The most common side effects of malaria are fever, chills, convulsions, retinal problems, vomiting, and joint pain. Fever is usually high and symptoms can be very severe. Malaria can be deadly when not treated early, and Third World nations are most at risk.
Malaria is an illness that stems from infection with a parasite. It is often spread by mosquitoes because the microscopic parasite is secreted with the insect's bite. Most industrialized nations have proper testing and treatments for this illness, although it is most common in tropical areas. There are millions of people affected every year from the side effects of malaria, and the illness can be deadly. Deaths are most common in poor nations where proper medical care is not widely available.
The primary side effects of malaria are very high fever and shaking accompanied by profuse sweating in many cases. All other symptoms are secondary and they may or may not occur in all sufferers. If fever becomes increasingly high, convulsions can be the result. In some countries where medical care is not readily available, diagnosis may be made based on fever alone.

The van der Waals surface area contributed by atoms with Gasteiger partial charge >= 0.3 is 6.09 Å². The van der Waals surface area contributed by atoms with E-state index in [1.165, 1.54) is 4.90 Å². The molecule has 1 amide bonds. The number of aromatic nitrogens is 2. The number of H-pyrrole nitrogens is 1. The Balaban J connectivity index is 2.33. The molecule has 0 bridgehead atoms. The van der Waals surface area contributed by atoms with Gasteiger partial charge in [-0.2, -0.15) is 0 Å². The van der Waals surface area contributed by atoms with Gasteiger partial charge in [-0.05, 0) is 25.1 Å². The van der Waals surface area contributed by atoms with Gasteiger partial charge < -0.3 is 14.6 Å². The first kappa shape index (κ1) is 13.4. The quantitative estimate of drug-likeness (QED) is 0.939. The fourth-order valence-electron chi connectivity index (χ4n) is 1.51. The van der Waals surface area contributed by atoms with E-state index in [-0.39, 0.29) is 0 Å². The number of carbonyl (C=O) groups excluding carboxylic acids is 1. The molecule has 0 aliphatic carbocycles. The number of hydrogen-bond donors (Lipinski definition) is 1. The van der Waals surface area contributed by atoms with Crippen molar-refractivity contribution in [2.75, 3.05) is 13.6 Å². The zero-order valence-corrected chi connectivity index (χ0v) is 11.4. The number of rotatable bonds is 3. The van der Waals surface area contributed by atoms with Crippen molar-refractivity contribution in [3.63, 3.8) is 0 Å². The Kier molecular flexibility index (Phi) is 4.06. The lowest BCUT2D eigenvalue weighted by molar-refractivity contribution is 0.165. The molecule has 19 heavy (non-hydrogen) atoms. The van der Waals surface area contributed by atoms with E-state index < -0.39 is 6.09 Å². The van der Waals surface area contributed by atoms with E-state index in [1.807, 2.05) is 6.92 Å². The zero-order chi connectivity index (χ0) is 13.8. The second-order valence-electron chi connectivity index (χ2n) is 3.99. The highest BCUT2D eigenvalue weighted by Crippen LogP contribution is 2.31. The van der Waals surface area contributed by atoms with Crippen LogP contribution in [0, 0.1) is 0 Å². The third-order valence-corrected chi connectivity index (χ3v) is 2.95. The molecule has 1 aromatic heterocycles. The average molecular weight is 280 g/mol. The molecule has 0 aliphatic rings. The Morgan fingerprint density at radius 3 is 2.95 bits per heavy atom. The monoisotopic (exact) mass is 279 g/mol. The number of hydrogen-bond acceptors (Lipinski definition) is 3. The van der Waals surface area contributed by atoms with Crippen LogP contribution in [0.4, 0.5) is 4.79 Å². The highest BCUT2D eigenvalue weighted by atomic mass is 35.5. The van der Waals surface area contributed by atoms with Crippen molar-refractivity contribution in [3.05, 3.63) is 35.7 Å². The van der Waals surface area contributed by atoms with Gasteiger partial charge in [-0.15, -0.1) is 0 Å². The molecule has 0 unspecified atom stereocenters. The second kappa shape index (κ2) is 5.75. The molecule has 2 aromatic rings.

Treatments for the side effects of malaria can vary, but they may include anti-nausea medications combined with drugs which are proven to kill the parasite which causes the illness. These will vary based on which parasite is responsible. There are four potential causes of malaria, so testing is needed to determine the correct course of action. Sometimes the illness will run its course and the body's immune system will fight off the infection.
At other times, the side effects of malaria can lead to severe complications and even death. High fever can eventually affect the brain and organs, causing them to shut down. Anemia is also a common side effect, and if this gets too severe, death can occur. Most deaths from malaria occur in Africa, especially in the poorest regions where proper testing and treatment facilities are not available.
Many different governments and researchers are attempting to prevent malaria outbreaks. Those who live in tropical regions where the parasite is common are given mosquito netting. There is also a vaccine being developed which may someday prevent malaria from occurring.
Patients who believe they may be having side effects of malaria should see a doctor right away. Those who live in temperate climates are unlikely to come across this illness, but those who have visiting other regions may become infected and bring the illness back to their home country. Most malaria cases are generally handled by an infectious disease specialist.